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EPIDEMIOLOGY

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STATISTICS

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In the United States, 102,480 new cases of colon cancer were expected in 2013 (men 50,090; women 52,390) (1), and 40,340 new cases of rectal cancer were expected in 2013 (men 23,590; women 16,750). Colorectal cancer is the second leading cause of cancer-related death in the United States with 50,830 deaths annually. Age is a major risk factor in developing colon cancer. The lifetime risk of developing colorectal cancer is approximately 5% with the vast majority of cancers occurring after age 50 years. The overall incidence has been falling perhaps due to screening.

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EPIDEMIOLOGIC ASSOCIATIONS

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The vast majority of colorectal cancers are sporadic and not familial. Epidemiologic studies demonstrate an increased risk of colorectal cancer with the following conditions/characteristics:

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  • Family history of colorectal cancer is associated with an increased risk of developing colorectal cancer. If one first-degree family member had colorectal cancer, the risk increases 1.7-fold

  • Western/urbanized societies

  • Diet high in red or processed meat

  • Increased bowel anaerobic flora

  • Diabetes mellitus/insulin resistance: the risk of colon cancer may be 30% higher in diabetics compared with nondiabetics

  • Inflammatory bowel disease. Increased incidence is seen with both Crohn's disease and ulcerative colitis and is associated with the severity, extent, and duration of disease affecting the colon. The risk of colon cancer in ulcerative colitis is approximately 10% at 10-year duration, 20% at 20-year duration, and >35% at 30-year duration. Total colectomy eliminates the risk of colon cancer

  • Cigarette smoking

  • Alcohol consumption

  • Ureterosigmoidostomy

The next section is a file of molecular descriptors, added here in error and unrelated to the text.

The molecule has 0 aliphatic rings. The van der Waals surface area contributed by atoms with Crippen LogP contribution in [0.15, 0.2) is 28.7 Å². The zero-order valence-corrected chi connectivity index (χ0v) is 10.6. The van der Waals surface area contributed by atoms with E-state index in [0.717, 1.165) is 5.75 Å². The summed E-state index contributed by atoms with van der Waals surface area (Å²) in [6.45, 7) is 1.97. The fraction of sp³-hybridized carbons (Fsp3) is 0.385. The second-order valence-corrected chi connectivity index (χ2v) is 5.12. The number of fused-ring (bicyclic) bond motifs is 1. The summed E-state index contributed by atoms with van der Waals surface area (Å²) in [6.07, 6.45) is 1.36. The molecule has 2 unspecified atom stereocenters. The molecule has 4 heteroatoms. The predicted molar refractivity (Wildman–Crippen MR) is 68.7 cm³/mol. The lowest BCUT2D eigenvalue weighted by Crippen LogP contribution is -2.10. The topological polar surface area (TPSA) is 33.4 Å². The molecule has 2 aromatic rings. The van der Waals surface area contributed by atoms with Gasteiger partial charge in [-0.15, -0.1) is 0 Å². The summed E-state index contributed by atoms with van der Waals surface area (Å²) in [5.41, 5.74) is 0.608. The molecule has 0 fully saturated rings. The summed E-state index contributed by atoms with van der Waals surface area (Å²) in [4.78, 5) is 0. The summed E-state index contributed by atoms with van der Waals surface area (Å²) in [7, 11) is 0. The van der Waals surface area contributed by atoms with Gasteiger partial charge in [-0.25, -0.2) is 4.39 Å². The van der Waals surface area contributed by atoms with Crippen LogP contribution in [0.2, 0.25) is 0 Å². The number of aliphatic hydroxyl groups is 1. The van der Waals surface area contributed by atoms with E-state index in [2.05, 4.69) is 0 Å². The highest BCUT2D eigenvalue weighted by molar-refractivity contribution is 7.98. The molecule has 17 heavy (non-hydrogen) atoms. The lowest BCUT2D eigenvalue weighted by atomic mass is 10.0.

• Streptococcus bovis bacteremia

  • Prior pelvic radiation

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INHERITED SYNDROMES

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Fewer than 10% of colon cancers are known to be associated with an inherited predisposition to colon cancer. The most common inherited syndromes are FAP and HNPCC. The MYH gene mutations are associated with an inherited predisposition to colon cancer as well (2).

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Familial Adenomatous Polyposis (FAP)
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Most cases of FAP are due to mutations in the APC gene on chromosome 5q21. These mutations are inherited in an autosomal dominant fashion.

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APC is a tumor suppressor gene whose product interacts with critical cell proliferation genes in part by its interaction with transcription factor, beta catenin.

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FAP is associated with hundreds to thousands of polyps throughout the colon. Fewer polyps and a later onset of colorectal cancer characterize an attenuated form of FAP. The use of COX-2 inhibitors can result in regression of some polyps.

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By age 10 years, 15% of carriers will have adenomas; by age 20 years, 75% will have adenomas; and by age 30 years more than 90% will have adenomas. Screening of first-degree relatives should be done by age 10 years. Treatment is a total proctocolectomy.

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FAP accounts for <1% of colon cancers and is associated with congenital hypertrophy of the retinal pigment, desmoid tumors (Gardner's syndrome), and brain tumors (Turcot's syndrome).

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Hereditary Nonpolyposis Colon Cancer (HNPCC)
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HNPCC is due to mutation ...

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